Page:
Mar 29, 2016 | By Kira

In a sombre letter addressed to the once-thriving Solidoodle 3D printer community, company founder and CEO Sam Cervantes has announced that after nearly five years as one of the leading manufacturers of affordable yet high-quality consumer 3D printers, Solidoodle is suspending its operations.

The Solidoodle Press 3D Printer

The Brooklyn-based 3D printer manufacturer is most known for its line of extremely consumer-friendly desktop 3D printers, priced as low as $599. Founded in 2011 by industry vet Cervantes, Solidoodle quickly grew to a team of 70 employees working diligently to manufacture and ship over then thousand units from its Brooklyn factory.

However, that quick rise to success may just have been the cause of its downfall. In 2014, Solidoodle sought to expand its manufacturing operations and partnered with an outside assembly factory in China. “We had been largely successful purchasing components in China, so manufacturing our entire product there seemed like the next logical step,” explained Cervantes. “This proved to be much more difficult than expected.”

A string of complications including poorly manufactured units and the 2014 West Coast Port labor dispute kept hundreds of pre-ordered Solidoodle 3D printers from reaching consumers in time for the holiday season. "We stumbled on the launch of our 5th generation product, the Solidoodle Press, which fell short of our high standards for providing an outstanding consumer experience," he continued.

The Solidoodle 3 3D Printer

By the end of 2015, the company had hit the bottom of a “downward spiral of declining sales and layoffs.” It was out of cash, out of employees, and had suspended all new orders. Cervantes even admitted to using nearly all of his personal savings to try and get the company back on its feet, but at the end of the day, there was just no money left.

While Solidoodle has done its best to fulfil outstanding orders, there remain a few dozen customers still owed a refund that, at this time, Solidoodle is in no position to repay. And yet, the 3D printing community remains a tight-knit, understanding, and overall good place to be.

Stepping up in this time of need, New Matter has offered to send a MOD-t 3D printer at absolutely no cost to all Solidoodle customers who are owed a refund. “I am very grateful to Steve Schell and the New Matter team for their generosity and dedication to the industry,” said Cervantes. “They were under no obligation to step up and are receiving no financial compensation from us.” It’s not the first time New Matter has demonstrated outstanding generosity, but considering the circumstances, it’s an extremely touching offer nonetheless.

Though Cervantes maintains that, had the Holiday 2014 Solidoodle 3D printers arrived on schedule, they would have had more time to realize crucial cash flow and potentially save the entire company, there’s really no telling whether this situation could have been avoided or not. Like any business, the 3D printing market can be volatile, unpredictable, and at times, seemingly unfair.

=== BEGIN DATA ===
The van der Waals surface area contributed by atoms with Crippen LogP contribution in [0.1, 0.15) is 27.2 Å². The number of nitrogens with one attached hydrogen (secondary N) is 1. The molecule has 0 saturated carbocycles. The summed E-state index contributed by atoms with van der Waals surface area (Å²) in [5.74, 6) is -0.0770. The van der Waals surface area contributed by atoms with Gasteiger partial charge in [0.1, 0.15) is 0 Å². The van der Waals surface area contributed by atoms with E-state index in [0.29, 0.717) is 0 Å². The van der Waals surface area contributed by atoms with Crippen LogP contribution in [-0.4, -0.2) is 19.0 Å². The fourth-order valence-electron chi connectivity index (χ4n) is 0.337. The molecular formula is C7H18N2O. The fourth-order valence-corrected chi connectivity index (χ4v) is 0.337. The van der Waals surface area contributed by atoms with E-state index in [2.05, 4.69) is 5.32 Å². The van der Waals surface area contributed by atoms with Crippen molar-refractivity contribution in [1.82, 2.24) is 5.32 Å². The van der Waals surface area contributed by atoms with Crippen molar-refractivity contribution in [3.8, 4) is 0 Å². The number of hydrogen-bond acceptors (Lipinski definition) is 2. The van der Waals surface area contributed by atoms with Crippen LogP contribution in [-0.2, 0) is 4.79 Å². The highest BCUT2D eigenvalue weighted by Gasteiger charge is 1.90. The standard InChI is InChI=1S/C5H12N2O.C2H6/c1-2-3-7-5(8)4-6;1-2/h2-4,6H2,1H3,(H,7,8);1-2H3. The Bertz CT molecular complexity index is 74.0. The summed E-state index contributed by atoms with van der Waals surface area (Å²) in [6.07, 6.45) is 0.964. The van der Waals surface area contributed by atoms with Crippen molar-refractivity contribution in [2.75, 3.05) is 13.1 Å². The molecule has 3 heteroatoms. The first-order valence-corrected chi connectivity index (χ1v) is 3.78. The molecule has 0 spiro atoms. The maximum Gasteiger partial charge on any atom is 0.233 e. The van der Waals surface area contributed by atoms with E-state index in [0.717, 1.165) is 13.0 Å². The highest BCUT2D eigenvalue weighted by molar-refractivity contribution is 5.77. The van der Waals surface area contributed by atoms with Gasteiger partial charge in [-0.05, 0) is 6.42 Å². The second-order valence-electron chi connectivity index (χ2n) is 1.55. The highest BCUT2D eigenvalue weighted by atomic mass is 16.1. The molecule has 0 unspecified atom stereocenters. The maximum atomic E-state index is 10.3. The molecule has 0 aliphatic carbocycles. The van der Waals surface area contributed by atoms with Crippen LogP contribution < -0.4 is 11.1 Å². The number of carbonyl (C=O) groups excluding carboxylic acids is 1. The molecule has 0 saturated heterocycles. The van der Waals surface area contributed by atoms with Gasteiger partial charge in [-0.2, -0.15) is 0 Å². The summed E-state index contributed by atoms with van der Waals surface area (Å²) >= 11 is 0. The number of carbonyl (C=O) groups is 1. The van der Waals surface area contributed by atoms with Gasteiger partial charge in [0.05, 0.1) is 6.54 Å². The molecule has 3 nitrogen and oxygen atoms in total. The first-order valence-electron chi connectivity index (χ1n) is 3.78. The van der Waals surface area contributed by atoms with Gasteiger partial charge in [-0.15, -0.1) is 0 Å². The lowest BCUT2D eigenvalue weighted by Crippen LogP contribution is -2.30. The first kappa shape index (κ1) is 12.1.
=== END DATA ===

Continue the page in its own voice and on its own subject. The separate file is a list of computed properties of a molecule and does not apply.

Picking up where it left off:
“While the Solidoodle chapter is unfortunately coming to an end, it’s important to remember that together we achieved many successes,” wrote Cervantes in a touching blog post. “Since 2011 we showed the world that 3D printers could be made both affordable and accessible to put the means of production into the hands of average citizens.”

“Customers have used those 3D printers to unleash their creativity, teach children about technology, and even print prosthetic hands for amputees. Together, we played an important part in advancing 3D printing from a relatively unknown technology into a powerful force of creation. While the Solidoodle era is ending, the digital manufacturing revolution is only just beginning. I’m grateful to have taken this journey with all of you and I have great faith in the human spirit of creativity to continue using technology to build a smarter, happier, more sustainable society.



Posted in 3D Printer Company



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L06 wrote at 4/16/2016 5:52:19 AM:

Who is China company? What about parts and an opportunity to revive the company through dood folk that have had success with the product? Spare parts alone could get a trickle revive started. The customer service factor was near criminal. Whoever - whatever compelled that scenario was asking for failure. Having someone prepay without a committal or even pay as shipped like Amazon, was the crash. How many small folk on the edge had that killer idea they wanted to rapid prototype, scavenged up the cash... Placed the order -cuz it said in stock, then to be dodged, wait 2 months and get a 2 day notice its on the way. This is no way to do business anywhere! Bailing in the way it has - is purely Pitiful and Abusive. How about a bit more. I have one, - it works... I need parts, who's got my spare parts. You will find me in your data base.

jgould wrote at 3/29/2016 5:47:55 PM:

This company was spiraling down before the Christmas debacle hit...big customer service issues, poor docs...outcome was inevitable.

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